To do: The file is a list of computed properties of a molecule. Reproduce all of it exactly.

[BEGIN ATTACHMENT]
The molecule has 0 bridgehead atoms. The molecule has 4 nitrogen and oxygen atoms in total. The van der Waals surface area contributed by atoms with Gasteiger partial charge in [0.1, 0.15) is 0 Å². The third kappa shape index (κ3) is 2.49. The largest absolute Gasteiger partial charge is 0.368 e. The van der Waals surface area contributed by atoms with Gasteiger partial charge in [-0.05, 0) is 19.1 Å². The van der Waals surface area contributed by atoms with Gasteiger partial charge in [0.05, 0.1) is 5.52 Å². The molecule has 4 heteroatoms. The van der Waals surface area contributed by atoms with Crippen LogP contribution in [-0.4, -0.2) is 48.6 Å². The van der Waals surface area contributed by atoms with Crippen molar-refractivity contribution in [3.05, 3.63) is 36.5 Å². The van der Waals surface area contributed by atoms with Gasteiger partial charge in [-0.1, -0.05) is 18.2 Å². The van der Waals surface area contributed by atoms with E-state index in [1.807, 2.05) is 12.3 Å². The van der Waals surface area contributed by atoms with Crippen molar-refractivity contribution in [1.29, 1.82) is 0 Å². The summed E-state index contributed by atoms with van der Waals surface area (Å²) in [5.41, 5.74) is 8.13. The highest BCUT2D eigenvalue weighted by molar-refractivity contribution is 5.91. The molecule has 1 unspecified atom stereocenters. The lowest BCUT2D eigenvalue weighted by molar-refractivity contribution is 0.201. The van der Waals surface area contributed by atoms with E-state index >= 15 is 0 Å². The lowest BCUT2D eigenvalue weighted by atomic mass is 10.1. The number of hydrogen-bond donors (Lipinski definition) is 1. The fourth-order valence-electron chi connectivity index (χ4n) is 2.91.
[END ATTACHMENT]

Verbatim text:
The molecule has 0 bridgehead atoms. The molecule has 4 nitrogen and oxygen atoms in total. The van der Waals surface area contributed by atoms with Gasteiger partial charge in [0.1, 0.15) is 0 Å². The third kappa shape index (κ3) is 2.49. The largest absolute Gasteiger partial charge is 0.368 e. The van der Waals surface area contributed by atoms with Gasteiger partial charge in [-0.05, 0) is 19.1 Å². The van der Waals surface area contributed by atoms with Gasteiger partial charge in [0.05, 0.1) is 5.52 Å². The molecule has 4 heteroatoms. The van der Waals surface area contributed by atoms with Crippen LogP contribution in [-0.4, -0.2) is 48.6 Å². The van der Waals surface area contributed by atoms with Crippen molar-refractivity contribution in [3.05, 3.63) is 36.5 Å². The van der Waals surface area contributed by atoms with Gasteiger partial charge in [-0.1, -0.05) is 18.2 Å². The van der Waals surface area contributed by atoms with E-state index in [1.807, 2.05) is 12.3 Å². The van der Waals surface area contributed by atoms with Crippen molar-refractivity contribution in [1.29, 1.82) is 0 Å². The summed E-state index contributed by atoms with van der Waals surface area (Å²) in [5.41, 5.74) is 8.13. The highest BCUT2D eigenvalue weighted by molar-refractivity contribution is 5.91. The molecule has 1 unspecified atom stereocenters. The lowest BCUT2D eigenvalue weighted by molar-refractivity contribution is 0.201. The van der Waals surface area contributed by atoms with E-state index >= 15 is 0 Å². The lowest BCUT2D eigenvalue weighted by atomic mass is 10.1. The number of hydrogen-bond donors (Lipinski definition) is 1. The fourth-order valence-electron chi connectivity index (χ4n) is 2.91.